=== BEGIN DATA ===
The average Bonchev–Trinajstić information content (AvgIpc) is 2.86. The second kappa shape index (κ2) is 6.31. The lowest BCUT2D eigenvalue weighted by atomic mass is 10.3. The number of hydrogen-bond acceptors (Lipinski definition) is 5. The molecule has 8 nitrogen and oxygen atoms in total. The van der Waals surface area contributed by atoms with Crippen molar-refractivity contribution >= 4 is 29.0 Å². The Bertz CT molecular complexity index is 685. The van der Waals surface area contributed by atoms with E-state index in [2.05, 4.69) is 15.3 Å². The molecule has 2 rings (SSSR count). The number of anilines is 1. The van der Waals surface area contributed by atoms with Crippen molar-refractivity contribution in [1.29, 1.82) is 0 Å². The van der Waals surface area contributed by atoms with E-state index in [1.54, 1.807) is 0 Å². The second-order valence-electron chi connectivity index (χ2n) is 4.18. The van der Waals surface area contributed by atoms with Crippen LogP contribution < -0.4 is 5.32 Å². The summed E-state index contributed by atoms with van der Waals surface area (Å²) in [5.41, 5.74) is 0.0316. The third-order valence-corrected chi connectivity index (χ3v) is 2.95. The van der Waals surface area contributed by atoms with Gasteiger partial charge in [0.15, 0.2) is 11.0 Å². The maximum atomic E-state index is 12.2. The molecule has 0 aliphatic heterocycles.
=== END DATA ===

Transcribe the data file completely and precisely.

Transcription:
The average Bonchev–Trinajstić information content (AvgIpc) is 2.86. The second kappa shape index (κ2) is 6.31. The lowest BCUT2D eigenvalue weighted by atomic mass is 10.3. The number of hydrogen-bond acceptors (Lipinski definition) is 5. The molecule has 8 nitrogen and oxygen atoms in total. The van der Waals surface area contributed by atoms with Crippen molar-refractivity contribution >= 4 is 29.0 Å². The Bertz CT molecular complexity index is 685. The van der Waals surface area contributed by atoms with E-state index in [2.05, 4.69) is 15.3 Å². The molecule has 2 rings (SSSR count). The number of anilines is 1. The van der Waals surface area contributed by atoms with Crippen molar-refractivity contribution in [1.29, 1.82) is 0 Å². The van der Waals surface area contributed by atoms with E-state index in [1.54, 1.807) is 0 Å². The second-order valence-electron chi connectivity index (χ2n) is 4.18. The van der Waals surface area contributed by atoms with Crippen LogP contribution < -0.4 is 5.32 Å². The summed E-state index contributed by atoms with van der Waals surface area (Å²) in [5.41, 5.74) is 0.0316. The third-order valence-corrected chi connectivity index (χ3v) is 2.95. The van der Waals surface area contributed by atoms with Gasteiger partial charge in [0.15, 0.2) is 11.0 Å². The maximum atomic E-state index is 12.2. The molecule has 0 aliphatic heterocycles.